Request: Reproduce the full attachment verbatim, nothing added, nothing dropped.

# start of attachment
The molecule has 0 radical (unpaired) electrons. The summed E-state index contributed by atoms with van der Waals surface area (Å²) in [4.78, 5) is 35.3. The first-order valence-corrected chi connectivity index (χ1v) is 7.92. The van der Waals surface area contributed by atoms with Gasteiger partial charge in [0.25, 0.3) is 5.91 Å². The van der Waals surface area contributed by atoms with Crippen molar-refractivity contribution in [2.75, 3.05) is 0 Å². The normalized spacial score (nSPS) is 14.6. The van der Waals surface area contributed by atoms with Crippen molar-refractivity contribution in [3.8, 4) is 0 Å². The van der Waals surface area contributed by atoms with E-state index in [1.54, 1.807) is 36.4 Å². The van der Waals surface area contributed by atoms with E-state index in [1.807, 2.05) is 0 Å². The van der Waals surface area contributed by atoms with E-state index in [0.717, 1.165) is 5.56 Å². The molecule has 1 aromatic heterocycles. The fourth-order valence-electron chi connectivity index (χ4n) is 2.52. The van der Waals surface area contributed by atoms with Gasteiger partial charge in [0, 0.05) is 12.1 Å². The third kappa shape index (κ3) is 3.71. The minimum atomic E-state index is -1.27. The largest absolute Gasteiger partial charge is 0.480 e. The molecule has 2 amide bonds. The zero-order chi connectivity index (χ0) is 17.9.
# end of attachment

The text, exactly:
The molecule has 0 radical (unpaired) electrons. The summed E-state index contributed by atoms with van der Waals surface area (Å²) in [4.78, 5) is 35.3. The first-order valence-corrected chi connectivity index (χ1v) is 7.92. The van der Waals surface area contributed by atoms with Gasteiger partial charge in [0.25, 0.3) is 5.91 Å². The van der Waals surface area contributed by atoms with Crippen molar-refractivity contribution in [2.75, 3.05) is 0 Å². The normalized spacial score (nSPS) is 14.6. The van der Waals surface area contributed by atoms with Crippen molar-refractivity contribution in [3.8, 4) is 0 Å². The van der Waals surface area contributed by atoms with E-state index in [1.54, 1.807) is 36.4 Å². The van der Waals surface area contributed by atoms with E-state index in [1.807, 2.05) is 0 Å². The van der Waals surface area contributed by atoms with E-state index in [0.717, 1.165) is 5.56 Å². The molecule has 1 aromatic heterocycles. The fourth-order valence-electron chi connectivity index (χ4n) is 2.52. The van der Waals surface area contributed by atoms with Gasteiger partial charge in [0, 0.05) is 12.1 Å². The third kappa shape index (κ3) is 3.71. The minimum atomic E-state index is -1.27. The largest absolute Gasteiger partial charge is 0.480 e. The molecule has 2 amide bonds. The zero-order chi connectivity index (χ0) is 17.9.